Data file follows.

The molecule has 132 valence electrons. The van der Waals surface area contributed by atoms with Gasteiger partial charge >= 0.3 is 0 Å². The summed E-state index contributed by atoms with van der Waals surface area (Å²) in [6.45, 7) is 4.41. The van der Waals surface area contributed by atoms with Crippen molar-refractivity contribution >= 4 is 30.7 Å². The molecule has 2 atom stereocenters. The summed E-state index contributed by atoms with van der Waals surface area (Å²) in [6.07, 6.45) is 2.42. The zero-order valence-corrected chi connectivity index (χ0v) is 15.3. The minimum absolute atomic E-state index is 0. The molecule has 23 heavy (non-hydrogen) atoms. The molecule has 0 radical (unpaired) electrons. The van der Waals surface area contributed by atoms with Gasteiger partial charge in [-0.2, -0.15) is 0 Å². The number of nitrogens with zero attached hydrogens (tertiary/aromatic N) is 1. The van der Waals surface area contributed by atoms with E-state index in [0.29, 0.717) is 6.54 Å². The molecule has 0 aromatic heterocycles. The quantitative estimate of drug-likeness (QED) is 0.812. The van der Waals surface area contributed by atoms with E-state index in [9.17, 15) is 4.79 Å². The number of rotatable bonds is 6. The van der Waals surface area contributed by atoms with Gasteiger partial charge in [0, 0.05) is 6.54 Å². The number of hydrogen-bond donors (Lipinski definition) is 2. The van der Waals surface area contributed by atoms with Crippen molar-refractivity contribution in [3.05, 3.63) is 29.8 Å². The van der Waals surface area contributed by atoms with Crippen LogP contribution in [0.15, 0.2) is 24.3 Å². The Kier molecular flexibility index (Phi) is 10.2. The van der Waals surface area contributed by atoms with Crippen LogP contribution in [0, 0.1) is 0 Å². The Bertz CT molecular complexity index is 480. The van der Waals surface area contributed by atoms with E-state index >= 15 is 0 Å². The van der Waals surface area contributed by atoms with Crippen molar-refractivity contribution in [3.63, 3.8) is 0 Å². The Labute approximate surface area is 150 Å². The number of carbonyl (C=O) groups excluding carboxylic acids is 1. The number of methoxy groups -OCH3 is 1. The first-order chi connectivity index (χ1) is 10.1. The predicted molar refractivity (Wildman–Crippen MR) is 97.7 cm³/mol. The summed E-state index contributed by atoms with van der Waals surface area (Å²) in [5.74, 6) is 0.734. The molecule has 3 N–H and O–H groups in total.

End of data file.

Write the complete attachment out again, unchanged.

The molecule has 132 valence electrons. The van der Waals surface area contributed by atoms with Gasteiger partial charge >= 0.3 is 0 Å². The summed E-state index contributed by atoms with van der Waals surface area (Å²) in [6.45, 7) is 4.41. The van der Waals surface area contributed by atoms with Crippen molar-refractivity contribution >= 4 is 30.7 Å². The molecule has 2 atom stereocenters. The summed E-state index contributed by atoms with van der Waals surface area (Å²) in [6.07, 6.45) is 2.42. The zero-order valence-corrected chi connectivity index (χ0v) is 15.3. The minimum absolute atomic E-state index is 0. The molecule has 23 heavy (non-hydrogen) atoms. The molecule has 0 radical (unpaired) electrons. The van der Waals surface area contributed by atoms with Gasteiger partial charge in [-0.2, -0.15) is 0 Å². The number of nitrogens with zero attached hydrogens (tertiary/aromatic N) is 1. The van der Waals surface area contributed by atoms with E-state index in [0.29, 0.717) is 6.54 Å². The molecule has 0 aromatic heterocycles. The quantitative estimate of drug-likeness (QED) is 0.812. The van der Waals surface area contributed by atoms with E-state index in [9.17, 15) is 4.79 Å². The number of rotatable bonds is 6. The van der Waals surface area contributed by atoms with Gasteiger partial charge in [0, 0.05) is 6.54 Å². The number of hydrogen-bond donors (Lipinski definition) is 2. The van der Waals surface area contributed by atoms with Crippen molar-refractivity contribution in [3.05, 3.63) is 29.8 Å². The van der Waals surface area contributed by atoms with Crippen LogP contribution in [0.15, 0.2) is 24.3 Å². The Kier molecular flexibility index (Phi) is 10.2. The van der Waals surface area contributed by atoms with Crippen LogP contribution in [0, 0.1) is 0 Å². The Bertz CT molecular complexity index is 480. The van der Waals surface area contributed by atoms with E-state index >= 15 is 0 Å². The van der Waals surface area contributed by atoms with Crippen molar-refractivity contribution in [3.63, 3.8) is 0 Å². The Labute approximate surface area is 150 Å². The number of carbonyl (C=O) groups excluding carboxylic acids is 1. The number of methoxy groups -OCH3 is 1. The first-order chi connectivity index (χ1) is 10.1. The predicted molar refractivity (Wildman–Crippen MR) is 97.7 cm³/mol. The summed E-state index contributed by atoms with van der Waals surface area (Å²) in [5.74, 6) is 0.734. The molecule has 3 N–H and O–H groups in total.